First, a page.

It All Began at Michigan ATLANTA (June 14, 2006) - At this point last year, Tony Stewart was annoyed. Tenth in points with no wins, the driver of the No. 20 Home Depot Chevrolet watched as drivers from the Hendrick and Roush stables ran ...
It All Began at Michigan
ATLANTA (June 14, 2006) - At this point last year, Tony Stewart was annoyed.
Tenth in points with no wins, the driver of the No. 20 Home Depot Chevrolet watched as drivers from the Hendrick and Roush stables ran the table in the NASCAR NEXTEL Cup Series. Frustration peaked at Michigan, where in the 15th race of the season Stewart finished second, despite leading a race-high 97 laps.
The race victor was Roush Racing's Greg Biffle, whose win was his fifth of the season and the eighth scored by Roush Racing - both of which were series' bests.
Hendrick Motorsports, the other dominant team of the season's first half, laid claim to five other victories. Only two non-Roush/Hendrick drivers had taken a checkered flag - Kevin Harvick of Richard Childress Racing at Bristol (Tenn.) and Evernham Motorsports' Kasey Kahne at Richmond (Va.). In 15 races Roush and Hendrick drivers had combined to win 13 of them.
As Stewart stalked from pit road to Michigan's garage area, he wondered aloud, "What do we have to do to win a race?" Anyone else not in a Roush Ford or a Hendrick Chevrolet wondered the same thing.
The race following Michigan offered a reprieve to the Nextel Cuppers. It was the road course in Sonoma (Calif.). The anti-oval allowed drivers to drive their cars by turning left and right, downshifting and upshifting. The aerodynamic traits that so profoundly affected handling on the ovals were nowhere to be found on the 2-mile road course.
Stewart and crew chief Greg Zipadelli welcomed the change of pace, and after taking the checkered flag for their first win of the season, set the pace for a torrid summer streak.
The very next race was the 400-miler under the lights at Daytona (Fla.). Stewart dominated, leading all but nine laps of the 160-lap contest. It was his first point-paying restrictor plate win and the fourth time in his Nextel Cup career that he had scored back-to-back victories.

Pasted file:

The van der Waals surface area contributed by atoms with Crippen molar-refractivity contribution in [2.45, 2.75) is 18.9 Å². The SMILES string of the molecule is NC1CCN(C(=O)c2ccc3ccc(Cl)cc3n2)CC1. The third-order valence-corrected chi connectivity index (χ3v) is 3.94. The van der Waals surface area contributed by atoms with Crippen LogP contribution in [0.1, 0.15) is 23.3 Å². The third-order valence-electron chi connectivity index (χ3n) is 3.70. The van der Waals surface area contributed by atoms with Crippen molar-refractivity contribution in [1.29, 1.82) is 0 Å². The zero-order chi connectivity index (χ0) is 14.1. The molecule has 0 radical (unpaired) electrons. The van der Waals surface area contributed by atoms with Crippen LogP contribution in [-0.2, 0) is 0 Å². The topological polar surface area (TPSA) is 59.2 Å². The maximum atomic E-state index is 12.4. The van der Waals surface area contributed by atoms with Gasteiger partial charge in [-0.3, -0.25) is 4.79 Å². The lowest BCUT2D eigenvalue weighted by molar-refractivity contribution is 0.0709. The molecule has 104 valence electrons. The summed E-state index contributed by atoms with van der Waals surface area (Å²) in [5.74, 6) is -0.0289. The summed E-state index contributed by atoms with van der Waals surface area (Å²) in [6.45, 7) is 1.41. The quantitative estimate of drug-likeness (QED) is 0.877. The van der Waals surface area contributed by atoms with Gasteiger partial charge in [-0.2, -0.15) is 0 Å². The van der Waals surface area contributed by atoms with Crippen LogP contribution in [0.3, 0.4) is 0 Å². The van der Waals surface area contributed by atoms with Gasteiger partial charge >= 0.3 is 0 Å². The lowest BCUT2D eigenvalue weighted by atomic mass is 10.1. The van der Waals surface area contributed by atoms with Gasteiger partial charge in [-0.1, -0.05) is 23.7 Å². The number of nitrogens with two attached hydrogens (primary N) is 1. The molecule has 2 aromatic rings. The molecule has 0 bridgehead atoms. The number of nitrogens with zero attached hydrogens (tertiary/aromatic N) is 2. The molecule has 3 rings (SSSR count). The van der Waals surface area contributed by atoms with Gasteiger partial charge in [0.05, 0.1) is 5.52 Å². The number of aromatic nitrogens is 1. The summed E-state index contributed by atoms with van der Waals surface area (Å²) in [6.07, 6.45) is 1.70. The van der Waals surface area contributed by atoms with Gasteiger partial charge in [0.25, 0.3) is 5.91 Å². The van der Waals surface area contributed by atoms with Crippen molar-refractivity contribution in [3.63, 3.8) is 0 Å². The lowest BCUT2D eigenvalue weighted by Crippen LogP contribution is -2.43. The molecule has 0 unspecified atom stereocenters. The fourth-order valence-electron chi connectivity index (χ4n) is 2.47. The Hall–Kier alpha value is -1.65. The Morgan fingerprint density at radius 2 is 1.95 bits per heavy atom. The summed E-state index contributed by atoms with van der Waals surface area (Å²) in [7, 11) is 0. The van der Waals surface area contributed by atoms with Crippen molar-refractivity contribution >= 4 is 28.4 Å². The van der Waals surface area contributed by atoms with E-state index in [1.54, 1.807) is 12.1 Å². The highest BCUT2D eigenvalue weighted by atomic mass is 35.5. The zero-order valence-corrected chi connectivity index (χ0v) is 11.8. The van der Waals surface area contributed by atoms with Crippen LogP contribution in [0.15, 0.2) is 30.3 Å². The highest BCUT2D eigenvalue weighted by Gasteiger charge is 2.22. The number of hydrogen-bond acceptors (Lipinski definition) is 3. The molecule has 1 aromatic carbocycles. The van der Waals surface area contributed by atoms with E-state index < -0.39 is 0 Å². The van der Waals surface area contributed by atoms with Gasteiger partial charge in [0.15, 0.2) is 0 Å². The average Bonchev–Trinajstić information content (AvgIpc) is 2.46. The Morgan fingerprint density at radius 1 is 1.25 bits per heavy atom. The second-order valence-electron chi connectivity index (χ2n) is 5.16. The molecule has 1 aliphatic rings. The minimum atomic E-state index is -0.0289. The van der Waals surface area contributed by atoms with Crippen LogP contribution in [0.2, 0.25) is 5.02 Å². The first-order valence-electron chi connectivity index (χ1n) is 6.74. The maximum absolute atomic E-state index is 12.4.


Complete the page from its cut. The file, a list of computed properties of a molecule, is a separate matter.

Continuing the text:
But even with two straight wins under his belt, Stewart felt that his newfound strength had more to do with the schedule rather than where the No. 20 Joe Gibbs Racing Team stood amidst the Roush/Hendrick juggernaut.
A road course race and a restrictor plate race are anomalies on the Nextel Cup schedule. The bread and butter of the 36-race marathon that lasts from February through November are intermediate ovals, and that's where Roush and Hendrick had excelled.
The 1.5-mile D-shaped oval at Chicagoland was next up on the schedule, and it was there where a strong fifth-place finish was earned.
"That was a key weekend for us to back up our performance from Michigan," said Stewart. "I think we showed that we had caught up with the Roush and Hendrick teams a little bit. We didn't win that race. In fact, we never led a lap. But we were a contender all day and we were right in that mix with the Hendrick and Roush cars. It solidified Joe Gibbs Racing as one of two or three teams that had a shot at winning the championship."
Stewart followed Chicagoland with a dominating win at New Hampshire, where he led six times for 232 of the race's 300 laps. The next race at Pocono (Pa.) yielded a respectable seventh-place effort, and in retrospect, appeared to be a slight dip in the No. 20 team's performance.
Indianapolis - Stewart's Holy Grail - opened the month of August after a rare weekend off. Despite the layoff, the No. 20 team never missed a beat, as Stewart led a race-high 44 laps to capture a win at a race track he said he would've traded his 2002 series championship for. But not only did Stewart not have to trade his championship for the win, he positioned himself for a second championship when he took over the point lead.